Oblivious to Berenice Abbott's camera, pedestrians at Union Square in New York City were photographed mid-stride on an especially sunny and warm day. Union Square has long been a center of commercial activity, as well as a busy intersection where people catch one of the many subway or bus lines that run along Lexington Avenue, Columbus or Broadway. While recording the intersection, Abbot also documented the area's prominent billboards and businesses.

Abbott's intention when making this photograph was not simply to record a place, but to convey the vitality of New York. Her work during this period parallels that of Walker Evans, who often photographed New York's hurrying pedestrians, advertisements, and varieties of architecture as evidence of popular culture.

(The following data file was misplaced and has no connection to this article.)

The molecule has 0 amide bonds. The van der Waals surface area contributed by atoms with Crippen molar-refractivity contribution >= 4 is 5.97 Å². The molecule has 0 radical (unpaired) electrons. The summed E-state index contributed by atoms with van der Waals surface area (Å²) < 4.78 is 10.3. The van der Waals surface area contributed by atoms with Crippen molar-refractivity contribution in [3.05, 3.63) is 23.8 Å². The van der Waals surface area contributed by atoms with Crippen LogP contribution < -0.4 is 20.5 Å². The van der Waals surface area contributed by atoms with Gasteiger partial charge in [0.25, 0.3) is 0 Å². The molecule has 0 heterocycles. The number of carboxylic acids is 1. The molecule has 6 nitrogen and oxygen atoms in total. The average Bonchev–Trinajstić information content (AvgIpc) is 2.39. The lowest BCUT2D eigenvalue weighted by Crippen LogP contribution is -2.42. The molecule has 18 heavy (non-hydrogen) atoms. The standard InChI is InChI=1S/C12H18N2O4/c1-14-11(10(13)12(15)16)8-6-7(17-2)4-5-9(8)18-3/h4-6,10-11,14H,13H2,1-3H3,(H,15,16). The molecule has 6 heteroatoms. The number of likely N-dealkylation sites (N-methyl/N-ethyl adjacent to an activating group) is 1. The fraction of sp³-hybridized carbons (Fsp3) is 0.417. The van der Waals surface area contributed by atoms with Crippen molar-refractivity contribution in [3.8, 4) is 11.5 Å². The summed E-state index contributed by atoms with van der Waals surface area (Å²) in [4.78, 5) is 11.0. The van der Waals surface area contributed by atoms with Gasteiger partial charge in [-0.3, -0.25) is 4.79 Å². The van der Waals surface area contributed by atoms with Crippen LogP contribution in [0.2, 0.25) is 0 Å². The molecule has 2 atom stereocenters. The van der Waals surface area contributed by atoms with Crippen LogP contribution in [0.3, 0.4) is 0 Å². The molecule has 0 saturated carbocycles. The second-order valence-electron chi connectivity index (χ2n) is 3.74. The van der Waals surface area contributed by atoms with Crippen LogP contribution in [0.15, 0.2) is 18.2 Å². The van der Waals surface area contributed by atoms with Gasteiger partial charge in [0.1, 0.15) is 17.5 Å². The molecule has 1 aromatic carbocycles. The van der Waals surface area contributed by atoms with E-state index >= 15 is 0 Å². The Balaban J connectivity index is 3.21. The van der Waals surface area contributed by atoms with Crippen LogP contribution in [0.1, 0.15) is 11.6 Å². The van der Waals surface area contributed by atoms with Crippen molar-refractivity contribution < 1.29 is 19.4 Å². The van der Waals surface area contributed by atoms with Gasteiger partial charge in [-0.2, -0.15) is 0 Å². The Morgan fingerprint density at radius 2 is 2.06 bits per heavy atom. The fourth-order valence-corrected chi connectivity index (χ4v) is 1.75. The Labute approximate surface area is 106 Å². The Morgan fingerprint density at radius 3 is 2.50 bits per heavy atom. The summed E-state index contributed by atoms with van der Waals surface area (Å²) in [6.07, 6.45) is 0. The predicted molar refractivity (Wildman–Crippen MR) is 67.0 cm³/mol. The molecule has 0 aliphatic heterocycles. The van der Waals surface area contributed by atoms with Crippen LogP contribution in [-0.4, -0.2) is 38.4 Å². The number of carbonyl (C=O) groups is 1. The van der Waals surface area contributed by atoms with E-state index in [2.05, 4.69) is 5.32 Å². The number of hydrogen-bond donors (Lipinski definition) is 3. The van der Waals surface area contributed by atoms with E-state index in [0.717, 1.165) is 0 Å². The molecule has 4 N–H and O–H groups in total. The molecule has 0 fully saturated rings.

• Title: Union Square, Manhattan
  • Creator: Berenice Abbott
  • Date Created: July 16, 1936
  • Physical Dimensions: 19.7 × 24.8 cm (7 3/4 × 9 3/4 in.)
  • Type: Print
  • External Link: Find out more about this object on the Museum website.
  • Medium: Gelatin silver print
  • Terms of Use: Open Content
  • Number: 84.XM.222.2
  • Culture: American
  • Credit Line: The J. Paul Getty Museum, Los Angeles
  • Creator Display Name: Berenice Abbott (American, 1898 - 1991)
  • Classification: Photographs (Visual Works)

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